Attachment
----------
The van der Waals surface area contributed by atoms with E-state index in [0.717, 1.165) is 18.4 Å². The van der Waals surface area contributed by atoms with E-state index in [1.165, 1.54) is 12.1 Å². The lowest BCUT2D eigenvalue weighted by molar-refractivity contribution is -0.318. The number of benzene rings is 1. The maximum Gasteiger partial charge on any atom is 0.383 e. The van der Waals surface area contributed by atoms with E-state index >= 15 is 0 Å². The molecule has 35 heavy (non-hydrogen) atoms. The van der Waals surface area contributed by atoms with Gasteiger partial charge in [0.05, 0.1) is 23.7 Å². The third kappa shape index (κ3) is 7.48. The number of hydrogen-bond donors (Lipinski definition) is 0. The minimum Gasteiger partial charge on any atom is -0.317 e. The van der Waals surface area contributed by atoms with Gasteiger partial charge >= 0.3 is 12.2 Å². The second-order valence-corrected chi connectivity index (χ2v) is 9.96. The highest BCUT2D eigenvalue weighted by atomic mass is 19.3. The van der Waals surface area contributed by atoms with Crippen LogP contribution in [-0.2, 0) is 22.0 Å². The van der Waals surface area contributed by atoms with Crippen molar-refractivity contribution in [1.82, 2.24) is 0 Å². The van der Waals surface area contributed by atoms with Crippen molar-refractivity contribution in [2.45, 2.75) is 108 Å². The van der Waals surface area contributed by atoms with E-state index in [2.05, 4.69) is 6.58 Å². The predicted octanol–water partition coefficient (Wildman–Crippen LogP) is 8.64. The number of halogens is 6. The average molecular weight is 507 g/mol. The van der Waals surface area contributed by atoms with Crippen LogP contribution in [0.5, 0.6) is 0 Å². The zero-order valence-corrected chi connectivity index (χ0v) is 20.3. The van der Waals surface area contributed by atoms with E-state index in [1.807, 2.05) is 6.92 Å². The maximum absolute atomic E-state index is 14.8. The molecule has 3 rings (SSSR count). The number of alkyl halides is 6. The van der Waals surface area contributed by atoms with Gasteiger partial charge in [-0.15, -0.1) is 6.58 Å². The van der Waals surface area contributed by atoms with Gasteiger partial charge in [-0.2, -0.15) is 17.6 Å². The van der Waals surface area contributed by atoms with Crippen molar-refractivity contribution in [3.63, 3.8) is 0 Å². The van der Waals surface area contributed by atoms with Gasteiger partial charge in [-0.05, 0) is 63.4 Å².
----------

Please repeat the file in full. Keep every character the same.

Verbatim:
The van der Waals surface area contributed by atoms with E-state index in [0.717, 1.165) is 18.4 Å². The van der Waals surface area contributed by atoms with E-state index in [1.165, 1.54) is 12.1 Å². The lowest BCUT2D eigenvalue weighted by molar-refractivity contribution is -0.318. The number of benzene rings is 1. The maximum Gasteiger partial charge on any atom is 0.383 e. The van der Waals surface area contributed by atoms with E-state index >= 15 is 0 Å². The molecule has 35 heavy (non-hydrogen) atoms. The van der Waals surface area contributed by atoms with Gasteiger partial charge in [0.05, 0.1) is 23.7 Å². The third kappa shape index (κ3) is 7.48. The number of hydrogen-bond donors (Lipinski definition) is 0. The minimum Gasteiger partial charge on any atom is -0.317 e. The van der Waals surface area contributed by atoms with Gasteiger partial charge >= 0.3 is 12.2 Å². The second-order valence-corrected chi connectivity index (χ2v) is 9.96. The highest BCUT2D eigenvalue weighted by atomic mass is 19.3. The van der Waals surface area contributed by atoms with Crippen LogP contribution in [-0.2, 0) is 22.0 Å². The van der Waals surface area contributed by atoms with Crippen molar-refractivity contribution in [1.82, 2.24) is 0 Å². The van der Waals surface area contributed by atoms with Crippen molar-refractivity contribution in [2.45, 2.75) is 108 Å². The van der Waals surface area contributed by atoms with E-state index in [2.05, 4.69) is 6.58 Å². The predicted octanol–water partition coefficient (Wildman–Crippen LogP) is 8.64. The number of halogens is 6. The average molecular weight is 507 g/mol. The van der Waals surface area contributed by atoms with Crippen LogP contribution in [0.5, 0.6) is 0 Å². The zero-order valence-corrected chi connectivity index (χ0v) is 20.3. The van der Waals surface area contributed by atoms with E-state index in [1.807, 2.05) is 6.92 Å². The maximum absolute atomic E-state index is 14.8. The molecule has 3 rings (SSSR count). The number of alkyl halides is 6. The van der Waals surface area contributed by atoms with Gasteiger partial charge in [-0.15, -0.1) is 6.58 Å². The van der Waals surface area contributed by atoms with Gasteiger partial charge in [-0.2, -0.15) is 17.6 Å². The van der Waals surface area contributed by atoms with Crippen molar-refractivity contribution in [3.63, 3.8) is 0 Å². The van der Waals surface area contributed by atoms with Gasteiger partial charge in [-0.05, 0) is 63.4 Å².